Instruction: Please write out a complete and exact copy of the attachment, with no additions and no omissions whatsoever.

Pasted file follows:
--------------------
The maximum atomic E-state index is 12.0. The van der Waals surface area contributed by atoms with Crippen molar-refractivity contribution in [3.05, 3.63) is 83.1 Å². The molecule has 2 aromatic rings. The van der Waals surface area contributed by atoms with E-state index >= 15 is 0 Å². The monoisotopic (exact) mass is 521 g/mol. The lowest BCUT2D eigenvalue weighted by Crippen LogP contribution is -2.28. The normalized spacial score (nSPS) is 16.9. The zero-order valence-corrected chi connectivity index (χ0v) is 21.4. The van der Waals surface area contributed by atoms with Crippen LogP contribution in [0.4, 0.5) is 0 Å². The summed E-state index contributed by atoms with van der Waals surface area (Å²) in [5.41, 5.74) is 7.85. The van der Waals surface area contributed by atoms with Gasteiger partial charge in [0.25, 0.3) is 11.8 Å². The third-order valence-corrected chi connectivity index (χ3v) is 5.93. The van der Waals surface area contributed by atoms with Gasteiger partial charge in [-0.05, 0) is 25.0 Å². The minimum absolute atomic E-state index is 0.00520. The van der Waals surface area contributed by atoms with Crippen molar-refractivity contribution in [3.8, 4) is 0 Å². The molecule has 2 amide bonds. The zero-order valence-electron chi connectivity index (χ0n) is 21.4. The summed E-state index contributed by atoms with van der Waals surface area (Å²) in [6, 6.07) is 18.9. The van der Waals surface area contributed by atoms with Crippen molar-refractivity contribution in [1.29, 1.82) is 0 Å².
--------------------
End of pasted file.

The maximum atomic E-state index is 12.0. The van der Waals surface area contributed by atoms with Crippen molar-refractivity contribution in [3.05, 3.63) is 83.1 Å². The molecule has 2 aromatic rings. The van der Waals surface area contributed by atoms with E-state index >= 15 is 0 Å². The monoisotopic (exact) mass is 521 g/mol. The lowest BCUT2D eigenvalue weighted by Crippen LogP contribution is -2.28. The normalized spacial score (nSPS) is 16.9. The zero-order valence-corrected chi connectivity index (χ0v) is 21.4. The van der Waals surface area contributed by atoms with Crippen LogP contribution in [0.4, 0.5) is 0 Å². The summed E-state index contributed by atoms with van der Waals surface area (Å²) in [5.41, 5.74) is 7.85. The van der Waals surface area contributed by atoms with Gasteiger partial charge in [0.25, 0.3) is 11.8 Å². The third-order valence-corrected chi connectivity index (χ3v) is 5.93. The van der Waals surface area contributed by atoms with Gasteiger partial charge in [-0.05, 0) is 25.0 Å². The minimum absolute atomic E-state index is 0.00520. The van der Waals surface area contributed by atoms with Crippen molar-refractivity contribution in [3.8, 4) is 0 Å². The molecule has 2 amide bonds. The zero-order valence-electron chi connectivity index (χ0n) is 21.4. The summed E-state index contributed by atoms with van der Waals surface area (Å²) in [6, 6.07) is 18.9. The van der Waals surface area contributed by atoms with Crippen molar-refractivity contribution in [1.29, 1.82) is 0 Å².